Ravens score on par with chimps on key cognitive test

Is size all there is to it? As far as the brain is concerned, a recent study that assessed corvid intelligence suggests the answer seems no. The researchers found crows, ravens and other corvids score the same on an important cognitive test as the big-brained chimps.


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It’s not flattering to call someone ‘bird-brained’, but if that bird is a raven I might just take it as a compliment. Corvids have among the largest brains of any birds as well as a relatively high number of brain cells. Time and time again, researchers have been baffled by their ingenuity, cleverness, and wittiness.

Previously, scientists tasked ravens to reach a hanging piece of food by pulling up a bit of the string, anchoring it with its claw, and repeating until the food was in reach. Many ravens got the food on the first try, some within 30 seconds. In the wild, ravens have pushed rocks on people to keep them from climbing to their nests, stolen fish by pulling a fishermen’s line out of ice holes, and played dead beside a beaver carcass to scare other ravens away from a delicious feast. Ravens can imitate people or use gestures to point out things and communicate. They can also tell if someone’s looking at them or not.

The latest cognitive test for corvids was made by researchers at the University of Oxford, Max Planck Institute for Ornithology, and Lund University. The test is known as the “cylinder task” and is meant to assess higher intelligence.

Think of a cylinder with both ends opened. To reach inside and grab a reward, say a piece of rotten meat ravens love so much, you just have to go through either one. Now, what if the cylinder was transparent? The obvious thing you do is go straight for the reward because it’s faster than going around the cylinder. The problem is you’ll smash your beak or hands in a piece of plastic.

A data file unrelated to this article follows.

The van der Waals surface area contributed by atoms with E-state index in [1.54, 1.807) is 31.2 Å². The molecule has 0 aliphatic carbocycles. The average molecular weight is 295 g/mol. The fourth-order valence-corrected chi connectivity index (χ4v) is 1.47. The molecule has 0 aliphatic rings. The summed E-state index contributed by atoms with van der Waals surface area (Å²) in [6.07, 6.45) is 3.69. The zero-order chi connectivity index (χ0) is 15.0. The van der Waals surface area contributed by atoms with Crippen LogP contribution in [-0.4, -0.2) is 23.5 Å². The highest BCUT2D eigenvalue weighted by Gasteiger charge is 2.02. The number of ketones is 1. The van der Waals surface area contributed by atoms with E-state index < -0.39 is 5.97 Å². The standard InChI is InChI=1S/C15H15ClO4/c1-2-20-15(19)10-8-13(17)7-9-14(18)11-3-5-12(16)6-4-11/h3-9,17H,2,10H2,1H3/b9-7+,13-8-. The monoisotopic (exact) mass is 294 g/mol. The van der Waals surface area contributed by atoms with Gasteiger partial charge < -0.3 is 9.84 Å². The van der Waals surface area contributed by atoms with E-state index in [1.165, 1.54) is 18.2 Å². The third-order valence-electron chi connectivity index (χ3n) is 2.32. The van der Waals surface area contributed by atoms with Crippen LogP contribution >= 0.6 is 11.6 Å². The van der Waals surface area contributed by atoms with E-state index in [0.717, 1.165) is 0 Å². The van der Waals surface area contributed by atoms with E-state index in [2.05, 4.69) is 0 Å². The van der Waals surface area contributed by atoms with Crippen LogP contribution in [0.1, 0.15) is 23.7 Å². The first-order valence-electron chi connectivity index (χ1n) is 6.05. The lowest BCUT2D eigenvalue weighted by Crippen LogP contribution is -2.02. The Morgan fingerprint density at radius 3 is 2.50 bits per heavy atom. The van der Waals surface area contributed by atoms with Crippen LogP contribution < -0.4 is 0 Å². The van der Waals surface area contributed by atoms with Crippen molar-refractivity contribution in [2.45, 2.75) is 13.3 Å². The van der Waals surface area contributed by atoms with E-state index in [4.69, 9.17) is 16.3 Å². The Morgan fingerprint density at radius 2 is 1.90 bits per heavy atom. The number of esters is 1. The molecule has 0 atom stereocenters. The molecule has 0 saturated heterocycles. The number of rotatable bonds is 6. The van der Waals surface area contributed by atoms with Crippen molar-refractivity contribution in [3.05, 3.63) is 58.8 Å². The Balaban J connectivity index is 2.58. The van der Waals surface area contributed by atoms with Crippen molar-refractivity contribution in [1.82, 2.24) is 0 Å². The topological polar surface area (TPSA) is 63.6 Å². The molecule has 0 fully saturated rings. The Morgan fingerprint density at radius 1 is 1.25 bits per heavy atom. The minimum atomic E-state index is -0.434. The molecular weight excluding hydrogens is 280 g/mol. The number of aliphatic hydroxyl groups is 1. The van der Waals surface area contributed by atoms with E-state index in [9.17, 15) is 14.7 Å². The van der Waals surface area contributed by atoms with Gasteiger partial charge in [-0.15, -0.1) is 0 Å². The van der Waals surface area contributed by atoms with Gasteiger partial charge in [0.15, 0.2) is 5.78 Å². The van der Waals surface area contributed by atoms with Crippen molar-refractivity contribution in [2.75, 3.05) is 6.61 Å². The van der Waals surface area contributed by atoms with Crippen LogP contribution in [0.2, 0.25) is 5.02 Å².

Understanding that you need to take an alternate route where you can succeed, despite taking longer, is a hallmark of intelligence. It means you have a brain that’s capable of making decisions based on spatial and temporal dimensions. It means you understand the meaning of time and its value, so you assert self-control — and not that many creatures can. In fact, in a similar test on humans known as the ‘marshmallow test’, those kids that resisted the temptation to grab a marshmallow, after being told they would get more if they wait, were found to be more successful in adulthood than their less restrained peers.

When ravens, jackdaws, and New Caledonian were presented with this task, they performed on par with apes. This is despite having much smaller brains, both in absolute and relative to body size terms. Ravens, at least, scored exactly the same as chimps.

“The Corvus species performed on a similar level to the great apes, despite vastly smaller absolute brain sizes. A chimpanzee brain is roughly 26 times larger than a raven’s; nevertheless, both species achieve 100% success. The jackdaws were more successful than either the bonobos or gorillas, despite a brain 70–94 times smaller. Clearly, absolute brain size is no overall predictor of motor self-regulation across a wider range of animal taxa,” the researchers write in their paper.

To be fair, there is a pattern that associates brain size relative to body size and higher cognition. Previously, scientists showed that carnivores with the  highest brain/body size ratio were better at solving a problem they had never seen before. But brain size might only be one piece of the puzzle. In the case of ravens and, why not, humans size might not be all that matters. Instead, it may be the case that both the number of neurons and number of connections play a major role. Take the human brain. There are numerous animals whose brain volume is similar to us, however the number of connections in the human brain far exceed anything we’ve seen thanks to “packaging” in the signature walnut shape.



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